Period Talk For A New Generation
If there is one thing that is certain, it’s that my daughter has more information on her menstrual cycle than I did at her age.
I sometimes think of that day in high school PE class when the teacher must have noticed the 12-year-old in the front row, her mouth hanging open in utter incredulity and slowly mounting horror.
That shocked girlie was me.
Growing up in a family with no mother present and three younger siblings, I remained blithely ignorant of all things menstrual.
I remember that my father rather awkwardly presented me with a book about women’s business with a few pages he’d earmarked and said: “Read it”.
But I happily stashed it under my bed and skipped off down the road to meet my friends.
So, it wasn’t until that fateful day in the school gym that the whole shocking scenario was outlined and I realized I was about the last to know.
Back then, with no teen magazines available or TV ads for sanitary products in bright floral wrappers and no discussion of “unmentionable” topics with my girlfriends, I was as green as grass.
I do have to thank that PE teacher because if she hadn’t supplied the information when the day finally came (in class, but with a sanitary napkin stashed in my locker) I would have thought I was having some kind of hideous hemorrhage.
Fast forward to the present day and, because I had my children late in life, I’m menopausal as my daughter is going through puberty.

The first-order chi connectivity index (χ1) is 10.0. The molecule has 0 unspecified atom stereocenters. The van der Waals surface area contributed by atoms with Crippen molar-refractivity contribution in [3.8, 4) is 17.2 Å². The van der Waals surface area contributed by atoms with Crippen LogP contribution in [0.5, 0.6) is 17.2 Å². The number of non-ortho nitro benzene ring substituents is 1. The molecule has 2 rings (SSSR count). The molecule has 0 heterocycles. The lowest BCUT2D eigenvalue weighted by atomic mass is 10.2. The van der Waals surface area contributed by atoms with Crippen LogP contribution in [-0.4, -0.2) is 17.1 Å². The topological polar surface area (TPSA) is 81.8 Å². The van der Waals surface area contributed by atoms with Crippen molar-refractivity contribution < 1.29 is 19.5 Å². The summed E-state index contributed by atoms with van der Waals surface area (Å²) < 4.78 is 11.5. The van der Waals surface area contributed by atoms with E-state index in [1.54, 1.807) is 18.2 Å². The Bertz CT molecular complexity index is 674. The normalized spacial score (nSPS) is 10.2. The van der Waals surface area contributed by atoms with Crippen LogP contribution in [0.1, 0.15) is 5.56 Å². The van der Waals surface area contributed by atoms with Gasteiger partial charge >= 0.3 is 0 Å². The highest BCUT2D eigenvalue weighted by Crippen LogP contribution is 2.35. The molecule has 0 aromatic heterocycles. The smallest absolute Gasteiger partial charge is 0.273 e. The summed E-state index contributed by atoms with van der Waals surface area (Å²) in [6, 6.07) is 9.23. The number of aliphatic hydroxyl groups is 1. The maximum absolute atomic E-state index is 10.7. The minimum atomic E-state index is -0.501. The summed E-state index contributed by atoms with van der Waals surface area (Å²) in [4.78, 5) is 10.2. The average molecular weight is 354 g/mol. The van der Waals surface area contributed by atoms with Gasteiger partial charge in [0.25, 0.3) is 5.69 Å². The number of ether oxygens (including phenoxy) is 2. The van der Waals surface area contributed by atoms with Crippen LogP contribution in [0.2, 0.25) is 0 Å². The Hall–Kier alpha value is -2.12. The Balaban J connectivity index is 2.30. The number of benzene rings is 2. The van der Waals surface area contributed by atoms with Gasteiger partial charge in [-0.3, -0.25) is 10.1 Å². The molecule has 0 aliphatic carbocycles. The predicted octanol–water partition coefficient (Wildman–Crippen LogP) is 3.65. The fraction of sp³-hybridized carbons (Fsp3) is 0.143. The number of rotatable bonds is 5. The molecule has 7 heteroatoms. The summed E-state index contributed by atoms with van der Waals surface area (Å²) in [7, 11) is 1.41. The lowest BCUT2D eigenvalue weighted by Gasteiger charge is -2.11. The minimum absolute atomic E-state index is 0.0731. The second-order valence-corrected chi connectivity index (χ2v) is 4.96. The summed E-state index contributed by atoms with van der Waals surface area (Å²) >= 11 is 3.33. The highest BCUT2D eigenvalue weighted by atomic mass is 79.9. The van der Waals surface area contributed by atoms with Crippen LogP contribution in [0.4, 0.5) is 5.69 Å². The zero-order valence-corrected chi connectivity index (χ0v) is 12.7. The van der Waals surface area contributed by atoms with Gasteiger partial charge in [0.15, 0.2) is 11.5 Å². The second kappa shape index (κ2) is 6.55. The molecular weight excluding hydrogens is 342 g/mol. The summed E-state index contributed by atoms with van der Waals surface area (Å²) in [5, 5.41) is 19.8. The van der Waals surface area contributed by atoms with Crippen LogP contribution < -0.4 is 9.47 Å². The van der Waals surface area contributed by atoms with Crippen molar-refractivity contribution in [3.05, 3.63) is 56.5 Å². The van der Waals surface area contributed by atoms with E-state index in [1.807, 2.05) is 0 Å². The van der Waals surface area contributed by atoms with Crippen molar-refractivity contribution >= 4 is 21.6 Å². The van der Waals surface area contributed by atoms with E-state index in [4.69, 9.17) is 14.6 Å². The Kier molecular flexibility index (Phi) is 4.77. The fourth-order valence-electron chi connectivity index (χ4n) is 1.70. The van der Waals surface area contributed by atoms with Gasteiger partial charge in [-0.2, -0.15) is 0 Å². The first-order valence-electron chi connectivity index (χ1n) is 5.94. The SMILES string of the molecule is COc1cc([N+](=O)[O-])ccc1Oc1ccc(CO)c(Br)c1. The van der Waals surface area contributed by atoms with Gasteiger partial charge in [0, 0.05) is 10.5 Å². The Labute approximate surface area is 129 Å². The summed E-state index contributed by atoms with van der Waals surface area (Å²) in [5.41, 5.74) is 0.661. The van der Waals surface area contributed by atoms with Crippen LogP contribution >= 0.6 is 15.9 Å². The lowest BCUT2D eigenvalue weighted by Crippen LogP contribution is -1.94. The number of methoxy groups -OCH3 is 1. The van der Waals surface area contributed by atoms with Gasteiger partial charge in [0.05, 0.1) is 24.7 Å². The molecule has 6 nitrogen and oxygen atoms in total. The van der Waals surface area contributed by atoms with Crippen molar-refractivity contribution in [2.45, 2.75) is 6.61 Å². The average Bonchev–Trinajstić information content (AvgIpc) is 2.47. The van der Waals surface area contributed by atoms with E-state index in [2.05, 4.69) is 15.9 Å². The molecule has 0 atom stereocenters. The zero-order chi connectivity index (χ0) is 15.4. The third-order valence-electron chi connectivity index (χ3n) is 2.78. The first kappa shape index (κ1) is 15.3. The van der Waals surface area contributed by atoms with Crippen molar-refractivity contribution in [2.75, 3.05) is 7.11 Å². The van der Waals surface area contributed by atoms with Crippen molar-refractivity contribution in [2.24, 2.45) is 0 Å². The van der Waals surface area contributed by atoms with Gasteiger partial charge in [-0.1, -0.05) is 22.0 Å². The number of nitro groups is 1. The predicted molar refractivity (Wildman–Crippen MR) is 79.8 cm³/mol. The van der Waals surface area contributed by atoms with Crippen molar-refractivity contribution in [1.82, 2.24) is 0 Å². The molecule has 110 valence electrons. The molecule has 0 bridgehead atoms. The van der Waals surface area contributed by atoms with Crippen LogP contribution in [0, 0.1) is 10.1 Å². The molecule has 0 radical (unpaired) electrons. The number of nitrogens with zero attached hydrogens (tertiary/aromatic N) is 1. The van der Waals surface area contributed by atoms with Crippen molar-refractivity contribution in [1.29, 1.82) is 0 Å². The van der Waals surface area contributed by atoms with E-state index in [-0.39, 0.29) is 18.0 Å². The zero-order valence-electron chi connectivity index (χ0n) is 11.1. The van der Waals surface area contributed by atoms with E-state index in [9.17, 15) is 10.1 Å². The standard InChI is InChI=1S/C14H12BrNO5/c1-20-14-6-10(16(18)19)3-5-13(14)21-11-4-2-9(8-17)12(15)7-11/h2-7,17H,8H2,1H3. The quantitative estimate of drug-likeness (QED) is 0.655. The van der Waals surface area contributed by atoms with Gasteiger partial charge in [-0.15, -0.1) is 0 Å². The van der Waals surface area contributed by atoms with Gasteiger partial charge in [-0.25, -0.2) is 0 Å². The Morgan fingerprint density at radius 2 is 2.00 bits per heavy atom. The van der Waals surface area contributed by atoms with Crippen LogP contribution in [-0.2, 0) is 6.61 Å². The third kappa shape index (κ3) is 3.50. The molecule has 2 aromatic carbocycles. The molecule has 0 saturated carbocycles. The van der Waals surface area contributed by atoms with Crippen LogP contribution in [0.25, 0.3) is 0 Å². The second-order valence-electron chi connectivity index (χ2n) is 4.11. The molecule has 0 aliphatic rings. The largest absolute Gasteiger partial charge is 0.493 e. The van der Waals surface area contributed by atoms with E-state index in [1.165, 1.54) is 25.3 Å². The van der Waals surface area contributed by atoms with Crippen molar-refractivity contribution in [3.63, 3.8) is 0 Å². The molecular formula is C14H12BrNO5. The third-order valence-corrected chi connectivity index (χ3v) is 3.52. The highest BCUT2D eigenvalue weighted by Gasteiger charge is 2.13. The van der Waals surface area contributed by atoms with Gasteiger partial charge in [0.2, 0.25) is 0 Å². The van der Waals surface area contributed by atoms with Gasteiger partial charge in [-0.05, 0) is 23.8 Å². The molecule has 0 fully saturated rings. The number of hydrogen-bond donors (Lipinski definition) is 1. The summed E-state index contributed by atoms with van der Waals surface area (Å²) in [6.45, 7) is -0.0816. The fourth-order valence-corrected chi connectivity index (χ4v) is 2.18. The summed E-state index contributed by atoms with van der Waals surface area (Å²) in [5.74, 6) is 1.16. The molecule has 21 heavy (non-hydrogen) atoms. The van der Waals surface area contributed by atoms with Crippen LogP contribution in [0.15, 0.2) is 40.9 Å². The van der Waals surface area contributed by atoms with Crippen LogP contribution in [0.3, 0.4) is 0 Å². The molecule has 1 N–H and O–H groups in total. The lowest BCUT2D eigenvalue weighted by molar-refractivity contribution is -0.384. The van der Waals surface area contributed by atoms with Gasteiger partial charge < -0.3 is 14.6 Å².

What to tell her about her period? Well, she has all the information, and know that, for me, the pain and inconvenience of periods and ovulation and the tedious management of fertility – are all a distant memory, I’m able to look back on that rocky ride on the menstrual cycle and remember all the good stuff.
Knowing that my menses came (roughly) once a month, in some sort of secret pact with the moon, was mysterious and quite wonderful. After all, the word itself (menstruation, menses) comes from the Greek “mene” for “moon”.
I came to think of my own periods as a lunar (loony?) high tide of womanliness. And I loved to think that, despite my sheer sophistication, I was still a child of nature.
Sorry! Blame the hippies.
There are countless rituals around the world that celebrate the arrival of the menarche and fertility. The eating of red rice in Japan; a showering with money and gifts in Morocco; entry into special huts, reading of fortunes, ritual bathing, wearing of ceremonial robes, and the learning of spells.
(One girlfriend of mine offered a mother and daughter weekend with pink icing on a red velvet cake and dance around the menarche maypole… would have loved to. My daughter said an emphatic “no”!)
Instead, hand-in-hand, we headed down the supermarket aisle of puzzling things with wings and pretty boxes wrapped like lollies. I hadn’t been there for a bit.
I couldn’t help reflect that years ago we’d been perusing the aisle of Barbie – the plastic dolly who is fated to never have anything as messy as a period. (Although she has virgin-birthed almost 10 million of her kind.)
How fortunate is my daughter to live in a society where she has full access to information on her period and ads for all kinds of clever sanitary products can even be seen on the telly? It would be even better if all girls felt talking about their period was utterly normal like she and I do, but unfortunately, the stats tell us this isn’t so.
I did grieve when my period no longer came and was pronounced to be menopausal. Hey, I even wrote a novel about it: “Farewell My Ovaries”!
One day my daughter will read it, I hope. I’ve earmarked a few pages. But if she stashes it under her bed for a few decades?
There are some things a young woman doesn’t need to know just yet. Bless her ovaries!